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Why Do Seniors in Singapore Still Collect Cardboard Boxes?

Minister Tan Chuan-Jin interviews an 80-year-old cardboard collector. Photo from the widely shared Facebook post of the minister

Minister Tan Chuan-Jin interviews an 80-year-old cardboard collector. Photo from the widely shared Facebook post of the minister.

The plight of elderly cardboard-collectors has become a popular topic in Singapore over the past two weeks, after a government minister conducted a random street interview and concluded that some older people, struggling under various economic hardships, are in fact only collecting cardboard as a form of exercise.

Together with some youth volunteers, Social and Family Development Minister Tan Chuan-Jin talked to some elderly cardboard-collectors two weeks ago and posted his reflections on Facebook. The story went viral, after many people accused the minister of simplifying the country’s poverty problem.

What did Tan Chuan-Jin write that provoked many to react strongly against him? First, he expressed doubt that cardboard collectors are financially-challenged:

The normal perception that all cardboard collectors are people who are unable to take care of themselves financially is not really true.

Second, he described cardboard-collecting as a form of exercise:

Some prefer to earn extra monies, treat it as a form of exercise and activity rather than being cooped up at home. They do this to remain independent, so that they can have dignity and not have to ask their families for help.

And third, he assumed that many people have a wrong perception about the elderly collectors:

More often than not, people make judgements without finding out the facts of the matter, in this instance, the stigma surrounding cardboard collectors.

Reactions on social media have been mostly critical about the minister’s interpretation of why older people feel the need to scour the streets for old cardboard, with many accusing the minister of being out of touch with reality. Sociologist Daniel PS Goh pointed out the official's error in “representing the truth without contextual and deeper interpretation.”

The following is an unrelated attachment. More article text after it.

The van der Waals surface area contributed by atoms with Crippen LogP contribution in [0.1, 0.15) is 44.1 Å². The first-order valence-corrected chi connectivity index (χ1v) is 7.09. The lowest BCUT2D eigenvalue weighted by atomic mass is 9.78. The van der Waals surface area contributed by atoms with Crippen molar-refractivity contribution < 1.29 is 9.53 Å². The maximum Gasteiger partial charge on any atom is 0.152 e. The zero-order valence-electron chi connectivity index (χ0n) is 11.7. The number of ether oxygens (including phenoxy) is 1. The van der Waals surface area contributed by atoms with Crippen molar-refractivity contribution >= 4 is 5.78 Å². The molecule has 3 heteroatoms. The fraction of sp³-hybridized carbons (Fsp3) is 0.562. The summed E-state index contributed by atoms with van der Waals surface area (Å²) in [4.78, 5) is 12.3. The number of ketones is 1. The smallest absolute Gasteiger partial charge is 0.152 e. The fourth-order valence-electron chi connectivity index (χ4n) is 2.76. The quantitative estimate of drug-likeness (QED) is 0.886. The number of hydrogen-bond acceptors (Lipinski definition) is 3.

Many seniors are likely collecting cardboards because they want some exercise, desire independence AND so they can survive. That seniors collect cardboards because they seek exercise does not mean that they are not driven to it by poverty.

Ariffin Sha, who has experience assisting cardboard collectors through the Happy People Helping People Foundation, reminded the minister that cardboard collecting is not an enjoyable physical activity for seniors:

Slogging it out under the scorching sun while pushing heavy loads is not something many do “for fun” or “to exercise in their free time.” If given a choice not to collect cardboard and rest or work somewhere else, most will take that choice without hesitation.

Mohammed Nafiz Kamarudin, also from Happy People Helping People Foundation, is hoping that the issue will create more awareness about the existence of poverty in Singapore, which is one of the richest countries in the world:

I think it’s important for us to understand that Singapore is not always as the media portrays us to be, like very glamorous. We think Singapore is very rich and there’s no one poor, but if you come down to these areas you’ll see that some people barely earn enough for a meal in one day.

Because of the viral post, many are becoming interested in learning more about the country’s cardboard-collectors. Some collectors are unhappy about the attention, while others online have described their own experiences.

Tan Loy Chai, a 65-year-old collector, narrates the hardships of cardboard-collecting:

I can go out around eleven o’clock or midnight, until the next morning. Even now I haven’t slept. In the afternoon, the places might have [cardboard] but we can’t take yet, so mostly we sleep in the afternoon.

It is reported that a kilogram of used cardboard could fetch about 10 cents and that collectors earn about 4-5 Singapore dollars (about 3 USD) a day.

Youth Corps Singapore, which is responsible for the minister's controversial interview, is quite unhappy that many have already dismissed the relevance of the project. It acknowledges the limitations of its initiative, but the group has urged the public not to ignore the small reforms that can alleviate the suffering of cardboard-collectors. Cheng Jun Koh, the leader of the project, wrote on Facebook:

We hope that our research will not be swept under the carpet amidst the cacophony of noises and accusations of political posturing, just like how this social issue of cardboard collecting should not be brushed away as irrelevant, but one that inspires more in-depth studies by other interested parties. We hope that more would be encouraged to participate in looking for ways to help and not be put off by the negativities.

We are not political pawns that can be manipulated for reasons other than the genuine desire to serve the community.

The youth leader emphasized that the aim of the project is to answer at least two questions:

Why are there still cardboard collectors in our first world country? Who are these people who are slogging away under inclement weather in our neighbourhoods?

The situation of cardboard-collectors highlights the persistence of inequality and worsening poverty in a First-World country like Singapore. The issue will likely fuel continued public debate, as Singapore prepares to celebrate the 50th anniversary of its independence from Malaysia on August 9.

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